My highest ideal is an ordinary life. I do not think there can be anything more meaningful, more worthy, than being a good spouse, parent, neighbor, employee, and citizen. Those are among the chief ideals that I take to be characteristic of the ordinary life.
Other people look at the ordinary life through a rather different lens. They see, in its history and present, a smorgasbord of prejudice, superstition, ignorance, and domination.
It might not be your fault that things were systematically placed before you were even born, but it is your fault for not doing anything to change things now.
My question is—how systematically are we talking, and how much change?
There’s one line of feminism that sticks to the ordinary life, but seeks to renegotiate the terms. In the 19th century, common law in America essentially reduced the legal identity of wives to that of their husband—especially when it came to property ownership. This was one of the first major targets of first-wave feminism, along, of course, with suffrage. Today, husbands and wives are—at least legally—much more like equal partners in the eyes of the law, in terms of ownership and in terms of citizenship.
But the basic outline of the ordinary life persisted. It was not the target, not of feminism of this sort. From this perspective, there are still problems—the way girls and boys are raised to conform to certain gender-specific stereotypes and roles, the way top leadership in companies and government is still disproportionately made up of men and this biases the picking of future leaders—but we can strive to overcome those problems without radically revising our way of life. And in the meantime, women can vote and hold property even when married, they can prioritize having a career in a way that was once only a socially viable option for men, and in general they are able to set their own terms to a much greater degree.
There is another, more radical line of feminism which holds that the ordinary life itself is intrinsically patriarchal and oppressive. While this is more associated with second wave feminism, it has been there from the beginning—a minority of first wave feminists believed that the institution of marriage itself was little more than a tool of domination. Since then, there are plenty of feminists who believe that about all of the basic ingredients that go into the making and preserving of our way of life—how we conduct our commerce, the form of our government, our basic values. These backbones of our way of life must be implicated in the disproportionate wealth, influence, and power of men. We can only make real progress if we break, discard, and replace them.
We can think of these two approaches as beginning from similar pieces and projecting different visions of the whole. Many basic facts are agreed upon by each side as well as intellectual opponents of each—men make more money than women, on average. Moreover, when it comes to people who make very high income, the disproportion is much more pronounced. Congress is constituted of a big supermajority of men, and a woman has never been president. Company top executives and boards of directors look much like Congress.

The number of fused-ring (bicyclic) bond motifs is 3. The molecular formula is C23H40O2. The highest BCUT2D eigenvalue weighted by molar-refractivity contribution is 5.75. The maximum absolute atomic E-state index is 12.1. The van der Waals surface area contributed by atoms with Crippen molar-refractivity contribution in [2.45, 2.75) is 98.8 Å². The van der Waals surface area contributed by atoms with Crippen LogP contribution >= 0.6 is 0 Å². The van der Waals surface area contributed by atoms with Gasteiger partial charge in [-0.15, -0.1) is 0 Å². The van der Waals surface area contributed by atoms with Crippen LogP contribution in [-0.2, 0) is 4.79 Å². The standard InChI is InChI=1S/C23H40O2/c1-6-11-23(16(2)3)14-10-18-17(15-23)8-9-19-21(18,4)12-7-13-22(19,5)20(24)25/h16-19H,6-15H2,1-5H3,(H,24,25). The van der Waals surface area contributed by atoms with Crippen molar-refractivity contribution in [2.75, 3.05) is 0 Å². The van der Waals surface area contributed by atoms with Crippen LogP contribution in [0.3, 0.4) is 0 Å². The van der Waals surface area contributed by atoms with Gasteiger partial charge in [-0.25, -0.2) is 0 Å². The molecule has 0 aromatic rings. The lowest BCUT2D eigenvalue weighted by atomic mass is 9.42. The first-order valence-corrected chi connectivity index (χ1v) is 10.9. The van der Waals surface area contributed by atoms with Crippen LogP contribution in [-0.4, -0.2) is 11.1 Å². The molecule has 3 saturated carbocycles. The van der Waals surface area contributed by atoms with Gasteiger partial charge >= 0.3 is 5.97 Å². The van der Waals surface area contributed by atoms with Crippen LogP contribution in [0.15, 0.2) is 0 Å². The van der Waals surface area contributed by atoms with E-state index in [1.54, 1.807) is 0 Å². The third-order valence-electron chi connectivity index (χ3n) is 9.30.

One picture of the whole that can emerge from these facts is that the entire system is set up, brick by brick, to arrive at this outcome. And the only way to avoid that outcome, therefore, is to tear the whole system down and build it back up from the ground—the right way, this time.
The same set of facts can support a picture of a way of life that is, in the big view, the best we can hope for, but in which the details matter substantially. Within the basic frame of family, working to provide value for other people in order to make your living, and participatory citizenship, a huge range of specific outcomes are possible. Some terrible, some wondrous. Most somewhere between, with some truly wonderful things marred by real ugliness that is neither rare nor enough to render the way of life morally bankrupt.
The challenge of characterizing the ordinary life from a feminist perspective is similar to the challenge of characterizing contemporary feminism itself. Is it made up of reasonable intellectuals who criticize the ugliness in our lives, such as Elizabeth Anderson or Martha Nussbaum? Or is it made up predominantly of online shamers, bloggers who think all heterosexual intercourse is rape, or people like this programmer who wouldn’t use an open source license unless she could specify that men were not allowed to use her code? In absolute terms, the latter group is no doubt larger than the former. Of course, the largest part is likely a group of people living and seeking largely conventional lives who believe sexism is a huge problem but haven’t invested much energy in fleshing out a theoretical framework on the matter. That’s how it is with most groups, from modern secular ideologies to traditional religions.
So then how do we characterize the whole (way of life, group, institution) from its parts?
Another way to look at ideologies is as a living conversation, with participants coming and going, leaving in their wake not only the contours of doctrinal tradition, but the imprints of strong personalities, canonical ideas and rhetoric, and a shared history of how the conversation has evolved in different times and places (certainly different issues are salient before and after universal suffrage is achieved, for example). The boundaries of what lies within and without the tradition become established by common understanding, but the boundaries are blurry and can move over time. A better guide to what or who belongs within a tradition is reference to central, cherished figures or works. Jezebel is certainly feminism, but how do the ideas found on those august pages relate to Wollstonecraft, de Beauvoir, Friedan, Butler, hooks, etc.